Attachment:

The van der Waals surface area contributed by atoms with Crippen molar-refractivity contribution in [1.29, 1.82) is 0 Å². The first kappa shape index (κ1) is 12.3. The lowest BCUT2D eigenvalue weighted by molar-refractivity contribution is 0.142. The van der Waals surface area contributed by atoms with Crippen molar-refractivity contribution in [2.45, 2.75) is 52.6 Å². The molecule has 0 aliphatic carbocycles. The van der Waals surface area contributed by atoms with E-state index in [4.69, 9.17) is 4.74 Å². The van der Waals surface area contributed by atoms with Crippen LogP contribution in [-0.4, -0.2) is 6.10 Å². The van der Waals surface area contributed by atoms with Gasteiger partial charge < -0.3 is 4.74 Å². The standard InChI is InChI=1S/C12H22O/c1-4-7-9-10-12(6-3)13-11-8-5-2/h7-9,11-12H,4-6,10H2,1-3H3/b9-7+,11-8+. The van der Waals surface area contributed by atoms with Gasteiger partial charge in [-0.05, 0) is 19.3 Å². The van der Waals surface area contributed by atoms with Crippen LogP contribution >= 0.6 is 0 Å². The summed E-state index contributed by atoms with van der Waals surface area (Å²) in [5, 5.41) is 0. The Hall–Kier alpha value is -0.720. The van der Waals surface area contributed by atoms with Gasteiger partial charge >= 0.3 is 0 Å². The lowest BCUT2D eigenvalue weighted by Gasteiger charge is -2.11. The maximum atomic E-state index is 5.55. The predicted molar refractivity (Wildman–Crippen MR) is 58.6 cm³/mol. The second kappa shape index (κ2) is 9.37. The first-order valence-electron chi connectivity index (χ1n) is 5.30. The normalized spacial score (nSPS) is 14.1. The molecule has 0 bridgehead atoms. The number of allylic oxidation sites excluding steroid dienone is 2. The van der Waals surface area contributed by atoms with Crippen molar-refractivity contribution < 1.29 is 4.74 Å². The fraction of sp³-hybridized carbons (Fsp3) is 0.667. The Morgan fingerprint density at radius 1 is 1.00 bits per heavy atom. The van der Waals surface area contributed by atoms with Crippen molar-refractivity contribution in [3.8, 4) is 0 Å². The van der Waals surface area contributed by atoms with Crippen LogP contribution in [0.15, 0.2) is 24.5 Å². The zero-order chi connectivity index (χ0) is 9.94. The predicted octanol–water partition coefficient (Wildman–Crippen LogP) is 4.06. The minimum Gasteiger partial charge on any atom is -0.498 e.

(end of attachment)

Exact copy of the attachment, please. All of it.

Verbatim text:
The van der Waals surface area contributed by atoms with Crippen molar-refractivity contribution in [1.29, 1.82) is 0 Å². The first kappa shape index (κ1) is 12.3. The lowest BCUT2D eigenvalue weighted by molar-refractivity contribution is 0.142. The van der Waals surface area contributed by atoms with Crippen molar-refractivity contribution in [2.45, 2.75) is 52.6 Å². The molecule has 0 aliphatic carbocycles. The van der Waals surface area contributed by atoms with E-state index in [4.69, 9.17) is 4.74 Å². The van der Waals surface area contributed by atoms with Crippen LogP contribution in [-0.4, -0.2) is 6.10 Å². The van der Waals surface area contributed by atoms with Gasteiger partial charge < -0.3 is 4.74 Å². The standard InChI is InChI=1S/C12H22O/c1-4-7-9-10-12(6-3)13-11-8-5-2/h7-9,11-12H,4-6,10H2,1-3H3/b9-7+,11-8+. The van der Waals surface area contributed by atoms with Gasteiger partial charge in [-0.05, 0) is 19.3 Å². The van der Waals surface area contributed by atoms with Crippen LogP contribution >= 0.6 is 0 Å². The summed E-state index contributed by atoms with van der Waals surface area (Å²) in [5, 5.41) is 0. The Hall–Kier alpha value is -0.720. The van der Waals surface area contributed by atoms with Gasteiger partial charge >= 0.3 is 0 Å². The lowest BCUT2D eigenvalue weighted by Gasteiger charge is -2.11. The maximum atomic E-state index is 5.55. The predicted molar refractivity (Wildman–Crippen MR) is 58.6 cm³/mol. The second kappa shape index (κ2) is 9.37. The first-order valence-electron chi connectivity index (χ1n) is 5.30. The normalized spacial score (nSPS) is 14.1. The molecule has 0 bridgehead atoms. The number of allylic oxidation sites excluding steroid dienone is 2. The van der Waals surface area contributed by atoms with Crippen molar-refractivity contribution < 1.29 is 4.74 Å². The fraction of sp³-hybridized carbons (Fsp3) is 0.667. The Morgan fingerprint density at radius 1 is 1.00 bits per heavy atom. The van der Waals surface area contributed by atoms with Crippen molar-refractivity contribution in [3.8, 4) is 0 Å². The van der Waals surface area contributed by atoms with Crippen LogP contribution in [0.15, 0.2) is 24.5 Å². The zero-order chi connectivity index (χ0) is 9.94. The predicted octanol–water partition coefficient (Wildman–Crippen LogP) is 4.06. The minimum Gasteiger partial charge on any atom is -0.498 e.